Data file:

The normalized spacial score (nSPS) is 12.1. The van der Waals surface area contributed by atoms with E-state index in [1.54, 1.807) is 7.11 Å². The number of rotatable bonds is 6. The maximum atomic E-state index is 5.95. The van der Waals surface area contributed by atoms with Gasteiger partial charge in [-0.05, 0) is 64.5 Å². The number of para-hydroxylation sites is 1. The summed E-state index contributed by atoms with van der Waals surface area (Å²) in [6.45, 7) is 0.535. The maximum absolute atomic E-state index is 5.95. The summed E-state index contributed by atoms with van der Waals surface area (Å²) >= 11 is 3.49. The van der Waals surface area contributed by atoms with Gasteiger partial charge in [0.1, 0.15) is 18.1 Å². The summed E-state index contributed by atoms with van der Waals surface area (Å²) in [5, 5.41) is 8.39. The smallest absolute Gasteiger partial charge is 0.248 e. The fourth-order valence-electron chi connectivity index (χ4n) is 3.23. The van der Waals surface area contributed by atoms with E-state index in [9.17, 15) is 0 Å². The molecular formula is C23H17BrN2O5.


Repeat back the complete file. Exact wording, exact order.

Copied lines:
The normalized spacial score (nSPS) is 12.1. The van der Waals surface area contributed by atoms with E-state index in [1.54, 1.807) is 7.11 Å². The number of rotatable bonds is 6. The maximum atomic E-state index is 5.95. The van der Waals surface area contributed by atoms with Gasteiger partial charge in [-0.05, 0) is 64.5 Å². The number of para-hydroxylation sites is 1. The summed E-state index contributed by atoms with van der Waals surface area (Å²) in [6.45, 7) is 0.535. The maximum absolute atomic E-state index is 5.95. The summed E-state index contributed by atoms with van der Waals surface area (Å²) >= 11 is 3.49. The van der Waals surface area contributed by atoms with Gasteiger partial charge in [0.1, 0.15) is 18.1 Å². The summed E-state index contributed by atoms with van der Waals surface area (Å²) in [5, 5.41) is 8.39. The smallest absolute Gasteiger partial charge is 0.248 e. The fourth-order valence-electron chi connectivity index (χ4n) is 3.23. The van der Waals surface area contributed by atoms with E-state index in [9.17, 15) is 0 Å². The molecular formula is C23H17BrN2O5.